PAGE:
From Kabir to TagoreKabir, a saint and mystic poet lived in North India around 15th century. He grew up in a family of a Muslim weaver, never mastered reading or writing but earned his living with the art of weaving. This is almost all we know about his life, intertwined with legends, where different sources tend to agree.
Kabir is held in great esteem in India even today. It is an interesting fact that there are both Hindus and Muslims among his admirers. Although the poetry of Kabir is religious, it is free by nature: it only refers to tradition without repeating it.
Kabir performed his ecstatic devotional songs in a dialect of Hindi that is out of use by now. More than word the essence and melody were important for him: hence a variety of different written records, translations and interpretations of his texts can be found. For the translations of Kabir’s texts the English-language world owes much to Rabindranath Tagore. Estonian poetess Doris Kareva has assembled a part of her interpretations of the poet’s legacy into a book called “Kabir. 99 Poems”, Huma Publishing House, 2003.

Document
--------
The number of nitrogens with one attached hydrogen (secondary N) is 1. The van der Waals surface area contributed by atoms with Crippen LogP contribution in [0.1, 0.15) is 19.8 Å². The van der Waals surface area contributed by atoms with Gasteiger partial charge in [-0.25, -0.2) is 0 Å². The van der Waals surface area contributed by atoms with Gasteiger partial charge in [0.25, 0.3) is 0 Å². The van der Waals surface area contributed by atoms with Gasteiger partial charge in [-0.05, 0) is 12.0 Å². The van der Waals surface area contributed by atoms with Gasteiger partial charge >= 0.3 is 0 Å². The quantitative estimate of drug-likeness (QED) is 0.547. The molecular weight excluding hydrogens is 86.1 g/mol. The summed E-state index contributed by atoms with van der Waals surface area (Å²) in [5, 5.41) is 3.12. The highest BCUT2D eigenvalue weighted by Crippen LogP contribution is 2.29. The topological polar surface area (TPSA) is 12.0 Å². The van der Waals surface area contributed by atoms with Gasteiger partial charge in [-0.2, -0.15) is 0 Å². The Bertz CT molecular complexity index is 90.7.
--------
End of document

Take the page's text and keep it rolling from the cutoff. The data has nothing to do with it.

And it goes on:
The hallmark of Kabir’s poetry is the ability to convey in his two-line poems what others may not be able to do in many pages:
“Like seed contains the oil, fire in flint stone
Your temple seats the Divine, realise if you can…”